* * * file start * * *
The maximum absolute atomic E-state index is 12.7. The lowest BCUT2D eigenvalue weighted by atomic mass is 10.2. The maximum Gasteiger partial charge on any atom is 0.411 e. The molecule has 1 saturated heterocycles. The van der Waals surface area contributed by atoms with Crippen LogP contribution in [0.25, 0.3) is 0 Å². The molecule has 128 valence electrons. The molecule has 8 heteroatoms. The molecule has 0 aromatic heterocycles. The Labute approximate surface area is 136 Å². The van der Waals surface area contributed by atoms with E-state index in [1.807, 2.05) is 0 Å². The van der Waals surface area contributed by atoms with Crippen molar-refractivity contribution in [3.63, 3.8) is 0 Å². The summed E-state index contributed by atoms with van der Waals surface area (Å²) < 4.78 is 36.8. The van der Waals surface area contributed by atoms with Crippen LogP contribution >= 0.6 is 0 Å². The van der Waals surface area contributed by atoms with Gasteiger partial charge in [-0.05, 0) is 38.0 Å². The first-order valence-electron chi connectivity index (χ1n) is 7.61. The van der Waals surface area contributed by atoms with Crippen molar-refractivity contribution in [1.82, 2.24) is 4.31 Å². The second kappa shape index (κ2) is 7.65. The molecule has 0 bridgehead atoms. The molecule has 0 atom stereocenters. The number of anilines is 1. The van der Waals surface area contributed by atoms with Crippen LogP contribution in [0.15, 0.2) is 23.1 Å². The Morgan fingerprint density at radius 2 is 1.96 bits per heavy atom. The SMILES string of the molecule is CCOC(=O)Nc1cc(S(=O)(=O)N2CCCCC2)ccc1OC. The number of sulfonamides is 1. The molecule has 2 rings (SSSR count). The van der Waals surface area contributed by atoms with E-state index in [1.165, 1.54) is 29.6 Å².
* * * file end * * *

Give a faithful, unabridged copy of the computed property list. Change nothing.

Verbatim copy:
The maximum absolute atomic E-state index is 12.7. The lowest BCUT2D eigenvalue weighted by atomic mass is 10.2. The maximum Gasteiger partial charge on any atom is 0.411 e. The molecule has 1 saturated heterocycles. The van der Waals surface area contributed by atoms with Crippen LogP contribution in [0.25, 0.3) is 0 Å². The molecule has 128 valence electrons. The molecule has 8 heteroatoms. The molecule has 0 aromatic heterocycles. The Labute approximate surface area is 136 Å². The van der Waals surface area contributed by atoms with E-state index in [1.807, 2.05) is 0 Å². The van der Waals surface area contributed by atoms with Crippen molar-refractivity contribution in [3.63, 3.8) is 0 Å². The summed E-state index contributed by atoms with van der Waals surface area (Å²) < 4.78 is 36.8. The van der Waals surface area contributed by atoms with Crippen LogP contribution >= 0.6 is 0 Å². The van der Waals surface area contributed by atoms with Gasteiger partial charge in [-0.05, 0) is 38.0 Å². The first-order valence-electron chi connectivity index (χ1n) is 7.61. The van der Waals surface area contributed by atoms with Crippen molar-refractivity contribution in [1.82, 2.24) is 4.31 Å². The second kappa shape index (κ2) is 7.65. The molecule has 0 bridgehead atoms. The molecule has 0 atom stereocenters. The number of anilines is 1. The van der Waals surface area contributed by atoms with Crippen LogP contribution in [0.15, 0.2) is 23.1 Å². The Morgan fingerprint density at radius 2 is 1.96 bits per heavy atom. The SMILES string of the molecule is CCOC(=O)Nc1cc(S(=O)(=O)N2CCCCC2)ccc1OC. The number of sulfonamides is 1. The molecule has 2 rings (SSSR count). The van der Waals surface area contributed by atoms with E-state index in [1.165, 1.54) is 29.6 Å².